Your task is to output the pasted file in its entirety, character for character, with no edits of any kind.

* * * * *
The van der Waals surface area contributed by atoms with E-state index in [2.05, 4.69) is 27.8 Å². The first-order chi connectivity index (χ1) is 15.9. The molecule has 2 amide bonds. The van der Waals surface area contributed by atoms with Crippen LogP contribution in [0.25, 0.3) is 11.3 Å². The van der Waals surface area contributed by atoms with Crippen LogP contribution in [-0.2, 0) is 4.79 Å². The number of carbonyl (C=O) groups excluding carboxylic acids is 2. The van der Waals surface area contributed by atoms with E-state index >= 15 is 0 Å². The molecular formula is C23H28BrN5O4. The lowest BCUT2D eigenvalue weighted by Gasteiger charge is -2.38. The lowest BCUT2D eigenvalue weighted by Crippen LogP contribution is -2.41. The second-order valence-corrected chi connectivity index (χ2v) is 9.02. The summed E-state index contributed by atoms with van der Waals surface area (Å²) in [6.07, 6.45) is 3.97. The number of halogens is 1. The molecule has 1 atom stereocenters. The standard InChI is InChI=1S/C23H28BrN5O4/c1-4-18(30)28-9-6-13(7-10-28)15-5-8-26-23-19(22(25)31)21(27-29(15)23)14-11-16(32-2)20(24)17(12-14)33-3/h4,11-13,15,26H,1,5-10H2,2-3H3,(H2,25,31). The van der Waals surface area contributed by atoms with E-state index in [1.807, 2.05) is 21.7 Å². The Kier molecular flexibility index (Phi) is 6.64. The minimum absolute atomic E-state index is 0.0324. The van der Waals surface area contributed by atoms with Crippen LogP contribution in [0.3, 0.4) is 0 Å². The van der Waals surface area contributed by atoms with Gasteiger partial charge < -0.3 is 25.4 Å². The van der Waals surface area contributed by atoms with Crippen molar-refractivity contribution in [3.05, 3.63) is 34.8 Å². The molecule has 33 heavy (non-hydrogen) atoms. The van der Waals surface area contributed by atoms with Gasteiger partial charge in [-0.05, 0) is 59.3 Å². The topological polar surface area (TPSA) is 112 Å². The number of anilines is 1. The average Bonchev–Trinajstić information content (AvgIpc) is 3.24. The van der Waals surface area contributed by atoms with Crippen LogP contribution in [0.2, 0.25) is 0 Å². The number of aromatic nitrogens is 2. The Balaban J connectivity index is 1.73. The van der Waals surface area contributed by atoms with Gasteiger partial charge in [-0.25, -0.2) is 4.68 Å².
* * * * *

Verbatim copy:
The van der Waals surface area contributed by atoms with E-state index in [2.05, 4.69) is 27.8 Å². The first-order chi connectivity index (χ1) is 15.9. The molecule has 2 amide bonds. The van der Waals surface area contributed by atoms with Crippen LogP contribution in [0.25, 0.3) is 11.3 Å². The van der Waals surface area contributed by atoms with Crippen LogP contribution in [-0.2, 0) is 4.79 Å². The number of carbonyl (C=O) groups excluding carboxylic acids is 2. The van der Waals surface area contributed by atoms with E-state index >= 15 is 0 Å². The molecular formula is C23H28BrN5O4. The lowest BCUT2D eigenvalue weighted by Gasteiger charge is -2.38. The lowest BCUT2D eigenvalue weighted by Crippen LogP contribution is -2.41. The second-order valence-corrected chi connectivity index (χ2v) is 9.02. The summed E-state index contributed by atoms with van der Waals surface area (Å²) in [6.07, 6.45) is 3.97. The number of halogens is 1. The molecule has 1 atom stereocenters. The standard InChI is InChI=1S/C23H28BrN5O4/c1-4-18(30)28-9-6-13(7-10-28)15-5-8-26-23-19(22(25)31)21(27-29(15)23)14-11-16(32-2)20(24)17(12-14)33-3/h4,11-13,15,26H,1,5-10H2,2-3H3,(H2,25,31). The van der Waals surface area contributed by atoms with E-state index in [1.807, 2.05) is 21.7 Å². The Kier molecular flexibility index (Phi) is 6.64. The minimum absolute atomic E-state index is 0.0324. The van der Waals surface area contributed by atoms with Crippen LogP contribution in [0.3, 0.4) is 0 Å². The van der Waals surface area contributed by atoms with Gasteiger partial charge < -0.3 is 25.4 Å². The van der Waals surface area contributed by atoms with Crippen molar-refractivity contribution in [3.05, 3.63) is 34.8 Å². The molecule has 33 heavy (non-hydrogen) atoms. The van der Waals surface area contributed by atoms with Gasteiger partial charge in [-0.05, 0) is 59.3 Å². The topological polar surface area (TPSA) is 112 Å². The number of anilines is 1. The average Bonchev–Trinajstić information content (AvgIpc) is 3.24. The van der Waals surface area contributed by atoms with Crippen LogP contribution in [0.2, 0.25) is 0 Å². The number of aromatic nitrogens is 2. The Balaban J connectivity index is 1.73. The van der Waals surface area contributed by atoms with Gasteiger partial charge in [-0.25, -0.2) is 4.68 Å².